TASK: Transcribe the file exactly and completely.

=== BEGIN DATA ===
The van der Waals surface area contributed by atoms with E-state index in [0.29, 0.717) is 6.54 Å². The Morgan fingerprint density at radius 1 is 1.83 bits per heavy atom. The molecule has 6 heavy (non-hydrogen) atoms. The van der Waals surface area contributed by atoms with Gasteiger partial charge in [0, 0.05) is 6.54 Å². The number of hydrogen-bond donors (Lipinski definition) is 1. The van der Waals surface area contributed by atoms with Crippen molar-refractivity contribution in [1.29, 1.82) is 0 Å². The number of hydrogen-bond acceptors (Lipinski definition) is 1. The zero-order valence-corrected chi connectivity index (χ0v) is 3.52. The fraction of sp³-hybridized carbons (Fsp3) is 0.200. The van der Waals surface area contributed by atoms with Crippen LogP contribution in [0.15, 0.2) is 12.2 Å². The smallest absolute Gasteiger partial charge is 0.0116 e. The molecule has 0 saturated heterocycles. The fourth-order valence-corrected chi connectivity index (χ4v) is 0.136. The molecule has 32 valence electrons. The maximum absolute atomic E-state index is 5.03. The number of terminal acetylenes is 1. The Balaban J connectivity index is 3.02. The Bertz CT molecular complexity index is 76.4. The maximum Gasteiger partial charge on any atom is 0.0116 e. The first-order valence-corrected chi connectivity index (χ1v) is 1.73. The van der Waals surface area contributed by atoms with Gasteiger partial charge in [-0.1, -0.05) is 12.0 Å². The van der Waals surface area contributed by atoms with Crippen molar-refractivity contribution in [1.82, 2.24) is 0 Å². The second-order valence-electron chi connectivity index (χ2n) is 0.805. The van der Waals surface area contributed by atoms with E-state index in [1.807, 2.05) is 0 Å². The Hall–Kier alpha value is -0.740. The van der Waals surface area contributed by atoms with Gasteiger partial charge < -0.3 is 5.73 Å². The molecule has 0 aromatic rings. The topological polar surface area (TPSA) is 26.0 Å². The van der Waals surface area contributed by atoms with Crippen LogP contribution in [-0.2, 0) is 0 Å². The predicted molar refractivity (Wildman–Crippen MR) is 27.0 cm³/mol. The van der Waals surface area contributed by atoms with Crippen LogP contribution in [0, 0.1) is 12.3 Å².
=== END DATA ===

The van der Waals surface area contributed by atoms with E-state index in [0.29, 0.717) is 6.54 Å². The Morgan fingerprint density at radius 1 is 1.83 bits per heavy atom. The molecule has 6 heavy (non-hydrogen) atoms. The van der Waals surface area contributed by atoms with Gasteiger partial charge in [0, 0.05) is 6.54 Å². The number of hydrogen-bond donors (Lipinski definition) is 1. The van der Waals surface area contributed by atoms with Crippen molar-refractivity contribution in [1.29, 1.82) is 0 Å². The number of hydrogen-bond acceptors (Lipinski definition) is 1. The zero-order valence-corrected chi connectivity index (χ0v) is 3.52. The fraction of sp³-hybridized carbons (Fsp3) is 0.200. The van der Waals surface area contributed by atoms with Crippen LogP contribution in [0.15, 0.2) is 12.2 Å². The smallest absolute Gasteiger partial charge is 0.0116 e. The molecule has 0 saturated heterocycles. The fourth-order valence-corrected chi connectivity index (χ4v) is 0.136. The molecule has 32 valence electrons. The maximum absolute atomic E-state index is 5.03. The number of terminal acetylenes is 1. The Balaban J connectivity index is 3.02. The Bertz CT molecular complexity index is 76.4. The maximum Gasteiger partial charge on any atom is 0.0116 e. The first-order valence-corrected chi connectivity index (χ1v) is 1.73. The van der Waals surface area contributed by atoms with Gasteiger partial charge in [-0.1, -0.05) is 12.0 Å². The van der Waals surface area contributed by atoms with Crippen molar-refractivity contribution in [1.82, 2.24) is 0 Å². The second-order valence-electron chi connectivity index (χ2n) is 0.805. The van der Waals surface area contributed by atoms with E-state index in [1.807, 2.05) is 0 Å². The Hall–Kier alpha value is -0.740. The van der Waals surface area contributed by atoms with Gasteiger partial charge < -0.3 is 5.73 Å². The molecule has 0 aromatic rings. The topological polar surface area (TPSA) is 26.0 Å². The van der Waals surface area contributed by atoms with Crippen LogP contribution in [-0.2, 0) is 0 Å². The predicted molar refractivity (Wildman–Crippen MR) is 27.0 cm³/mol. The van der Waals surface area contributed by atoms with Crippen LogP contribution in [0, 0.1) is 12.3 Å².